posted on Mar, 29 2013 @ 10:58 PM
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reply to post by newcovenant
 


It's the dark side of Saturn blocking part of the moon on the left. Cool shot.



posted on Mar, 30 2013 @ 05:54 AM
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Stunning image! I'd love to see this in colour, or better yet with my own eyes.

By the way, this image is part of a sequence, which can be made into an animation:



You can find the raw images here: saturn.jpl.nasa.gov...

Here's another cool Cassini image I found, Rhea passing in front of Titan:



Animation:
edit on 30-3-2013 by wildespace because: (no reason given)



posted on Mar, 30 2013 @ 12:00 PM
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reply to post by wildespace
 




Stunning image! I'd love to see this in colour, or better yet with my own eyes.


And what colours do you think you would see? The images, from what I can determine, are either taken with a 750 nm filter, or with the clear filter, which means all wavelengths, so it could be from UV to IR. I very much doubt your eyes would see anything at all, but we won't know unless they send a regular camera out there, which they never will.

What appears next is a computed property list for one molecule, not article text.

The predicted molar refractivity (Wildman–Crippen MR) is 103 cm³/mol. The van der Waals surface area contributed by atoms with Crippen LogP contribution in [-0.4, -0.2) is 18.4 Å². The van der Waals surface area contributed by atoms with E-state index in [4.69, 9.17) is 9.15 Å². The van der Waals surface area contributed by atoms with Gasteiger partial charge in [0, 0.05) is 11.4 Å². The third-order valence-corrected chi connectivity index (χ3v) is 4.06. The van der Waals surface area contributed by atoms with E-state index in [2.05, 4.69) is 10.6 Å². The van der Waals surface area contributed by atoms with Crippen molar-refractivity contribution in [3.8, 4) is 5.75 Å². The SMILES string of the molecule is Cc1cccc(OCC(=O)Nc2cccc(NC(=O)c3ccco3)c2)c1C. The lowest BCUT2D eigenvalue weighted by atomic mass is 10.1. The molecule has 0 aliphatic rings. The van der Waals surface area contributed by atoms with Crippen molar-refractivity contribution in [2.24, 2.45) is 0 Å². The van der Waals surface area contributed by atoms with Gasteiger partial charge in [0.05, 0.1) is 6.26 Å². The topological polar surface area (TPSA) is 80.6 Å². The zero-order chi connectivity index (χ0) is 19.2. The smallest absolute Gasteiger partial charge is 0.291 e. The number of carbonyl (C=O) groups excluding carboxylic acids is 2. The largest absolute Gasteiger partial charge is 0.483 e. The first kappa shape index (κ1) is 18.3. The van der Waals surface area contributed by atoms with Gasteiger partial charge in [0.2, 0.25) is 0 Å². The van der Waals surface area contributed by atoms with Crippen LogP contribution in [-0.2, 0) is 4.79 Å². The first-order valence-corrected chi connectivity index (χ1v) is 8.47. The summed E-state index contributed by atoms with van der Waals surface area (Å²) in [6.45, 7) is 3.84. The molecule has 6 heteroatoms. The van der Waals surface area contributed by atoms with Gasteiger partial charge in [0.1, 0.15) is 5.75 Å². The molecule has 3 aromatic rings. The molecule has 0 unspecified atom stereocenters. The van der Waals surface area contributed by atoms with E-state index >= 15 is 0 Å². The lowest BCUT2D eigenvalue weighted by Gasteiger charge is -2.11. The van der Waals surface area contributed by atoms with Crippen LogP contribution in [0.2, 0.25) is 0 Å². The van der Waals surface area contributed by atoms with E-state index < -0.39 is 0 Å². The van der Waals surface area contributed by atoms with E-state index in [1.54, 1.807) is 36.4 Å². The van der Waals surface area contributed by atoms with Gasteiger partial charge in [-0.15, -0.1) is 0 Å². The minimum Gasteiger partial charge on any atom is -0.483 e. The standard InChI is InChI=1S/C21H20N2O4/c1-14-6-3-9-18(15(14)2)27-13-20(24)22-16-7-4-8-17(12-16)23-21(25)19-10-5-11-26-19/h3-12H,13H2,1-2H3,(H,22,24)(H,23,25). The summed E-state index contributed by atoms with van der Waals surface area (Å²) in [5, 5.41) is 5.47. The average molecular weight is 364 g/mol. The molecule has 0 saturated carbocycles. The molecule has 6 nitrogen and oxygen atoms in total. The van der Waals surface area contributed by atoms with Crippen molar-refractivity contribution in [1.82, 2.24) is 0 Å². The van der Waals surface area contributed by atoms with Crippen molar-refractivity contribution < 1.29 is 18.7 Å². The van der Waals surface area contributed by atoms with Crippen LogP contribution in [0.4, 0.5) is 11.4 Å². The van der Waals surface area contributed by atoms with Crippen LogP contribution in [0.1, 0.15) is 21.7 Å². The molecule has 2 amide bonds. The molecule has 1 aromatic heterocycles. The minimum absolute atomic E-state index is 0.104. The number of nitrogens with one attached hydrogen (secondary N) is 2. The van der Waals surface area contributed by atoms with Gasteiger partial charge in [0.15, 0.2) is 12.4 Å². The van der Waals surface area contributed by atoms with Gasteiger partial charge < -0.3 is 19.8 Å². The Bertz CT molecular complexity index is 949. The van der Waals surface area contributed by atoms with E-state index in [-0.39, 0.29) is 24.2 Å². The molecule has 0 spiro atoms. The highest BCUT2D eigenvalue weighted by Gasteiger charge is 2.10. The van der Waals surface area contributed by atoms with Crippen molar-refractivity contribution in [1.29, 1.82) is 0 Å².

posted on Mar, 30 2013 @ 12:30 PM
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Originally posted by GaryN
reply to post by wildespace
 




Stunning image! I'd love to see this in colour, or better yet with my own eyes.


And what colours do you think you would see? The images, from what I can determine, are either taken with a 750 nm filter, or with the clear filter, which means all wavelengths, so it could be from UV to IR. I very much doubt your eyes would see anything at all, but we won't know unless they send a regular camera out there, which they never will.


Gary, I was just thinking about you and wondering when you pop up again in this forum: and here you are! Speak of the devil.